Vegetarians or not, pandas put away vast amounts of food – up to an average of 25 kilos a day each – and bamboo makes up around 95 per cent of their diet. They spend nearly 12 hours a day eating bamboo shoots, leaves and stems. Their main daily activity is simply digesting. Their paws have six digits – five fingers and a variant of an opposable thumb (actually a wrist bone) which it uses to hold bamboo while eating.
The bamboo itself presents challenges to the panda. The plants will flower and then die off roughly about every 20 to 40 years, at which point the pandas have to find fresh pastures; not an easy task, as natural habitats suffer in the rush to industrialise China. Pandas can starve while trying to locate new bamboo areas.
Just like everyone else in China, pandas tend to follow a one-child policy. They spend most of the year on their own, except during a three-month mating season, which begins in March each year. The female panda has only three days a year in which she can conceive, during which time she emits a distinctive sound and her sexual organs turn red, then white.
It's also very difficult to tell if a panda even is pregnant, given that a baby is just 1/900th of its mother's weight when it is born. Gestation also varies in length; average is around 160 days, but one panda at the centre was pregnant for twice that, a yawningly-long 324 days.
Females generally give birth to just one offspring, with the cub weighing no more than an apple. Females are not equipped to care for two cubs and if two are born, the mother will often abandon one or crush a cub in its sleep.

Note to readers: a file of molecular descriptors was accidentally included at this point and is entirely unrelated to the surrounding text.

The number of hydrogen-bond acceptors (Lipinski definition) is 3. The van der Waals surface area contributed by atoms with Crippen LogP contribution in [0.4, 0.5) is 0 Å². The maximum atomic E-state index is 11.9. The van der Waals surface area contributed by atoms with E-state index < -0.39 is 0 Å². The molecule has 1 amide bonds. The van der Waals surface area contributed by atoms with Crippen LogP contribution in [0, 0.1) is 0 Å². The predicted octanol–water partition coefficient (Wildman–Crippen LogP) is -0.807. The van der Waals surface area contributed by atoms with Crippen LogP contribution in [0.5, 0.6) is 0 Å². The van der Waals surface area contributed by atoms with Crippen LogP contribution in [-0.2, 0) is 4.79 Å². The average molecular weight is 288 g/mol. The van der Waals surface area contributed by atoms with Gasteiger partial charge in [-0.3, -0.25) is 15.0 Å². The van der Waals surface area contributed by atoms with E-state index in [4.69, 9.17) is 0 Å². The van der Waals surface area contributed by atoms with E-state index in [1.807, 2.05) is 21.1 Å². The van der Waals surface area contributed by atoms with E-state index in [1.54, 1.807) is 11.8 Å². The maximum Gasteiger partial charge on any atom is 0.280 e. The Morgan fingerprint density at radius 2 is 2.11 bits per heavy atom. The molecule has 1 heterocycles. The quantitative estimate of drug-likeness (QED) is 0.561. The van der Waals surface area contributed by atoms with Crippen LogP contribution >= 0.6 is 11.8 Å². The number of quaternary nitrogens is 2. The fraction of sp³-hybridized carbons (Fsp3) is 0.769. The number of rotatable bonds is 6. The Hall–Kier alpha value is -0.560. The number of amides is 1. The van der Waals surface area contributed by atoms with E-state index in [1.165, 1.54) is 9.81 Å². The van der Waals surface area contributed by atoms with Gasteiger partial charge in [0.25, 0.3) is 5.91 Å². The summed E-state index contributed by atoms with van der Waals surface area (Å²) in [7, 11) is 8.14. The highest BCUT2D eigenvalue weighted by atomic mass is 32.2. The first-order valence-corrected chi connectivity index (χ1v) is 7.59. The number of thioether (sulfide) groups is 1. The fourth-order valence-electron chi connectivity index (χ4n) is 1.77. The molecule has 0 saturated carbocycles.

For years it was notoriously difficult to get pandas to breed in captivity, where they tend to lose interest in anything other than feeding. Only 300 have been born in research facilities and zoos since the programme began in 1963.
Some males never manage to, ahem, perform, so artificial insemination has become common practice when breeding captive pandas. Male pandas in captivity suffer from a chronic lack of sex drive – more than 60 per cent show no sexual desire at all in captivity, and only one-tenth of them will mate naturally.
Zookeepers have even resorted to sex education, using videos of mating pairs in the hope that what has become known as 'panda porn' will help the bears get frisky. Researchers at the base are resigned to the fact that 'panda porn' makes headlines, but they insist it's not a major part of their programme of encouragement. Animals often learn to mate by watching other animals, but in the case of the pandas it seems it was the sounds, rather than the images, that had the desired effect.
A far more significant advance in boosting the panda breeding programme came in 1980, when scientists learnt how to freeze panda sperm in liquid hydrogen, and since then the programme has come on in leaps. The methods used to get pandas making more pandas may seem humorous, but they do appear to be working.
Panda diplomacy, where China eases awkward diplomatic problems by loaning pandas to other countries as a symbol of friendship, has proven remarkably successful. China is extremely choosy about to whom it gives pandas – only nine zoos outside China have the bears, and in Europe only Vienna, Madrid and Berlin have giant pandas.
Legend has it that panda diplomacy stretches back to the seventh century, when the Empress Wu apparently presented a pair of bears to the Emperor of Japan. Scoot forward to the Second World War and pandas are doing their bit for foreign relations once more: Chiang Kai-shek, the Nationalist leader who later fled to Taiwan when he was on the losing side in the Chinese Civil War, gave a couple of the cuddly creatures to America.
The first giant panda to really make the headlines in Britain was Chi-Chi, who lived at London Zoo from 1958 until her death in 1972. She had come via Moscow and Berlin, and was due to go to the United States. Instead, she was hired out to London Zoo because there was no trade permitted between the US and China at that time. And China first used panda diplomacy with Richard Nixon in 1972, when it sent a pair of the docile beasts to Washington following the US president's visit to China.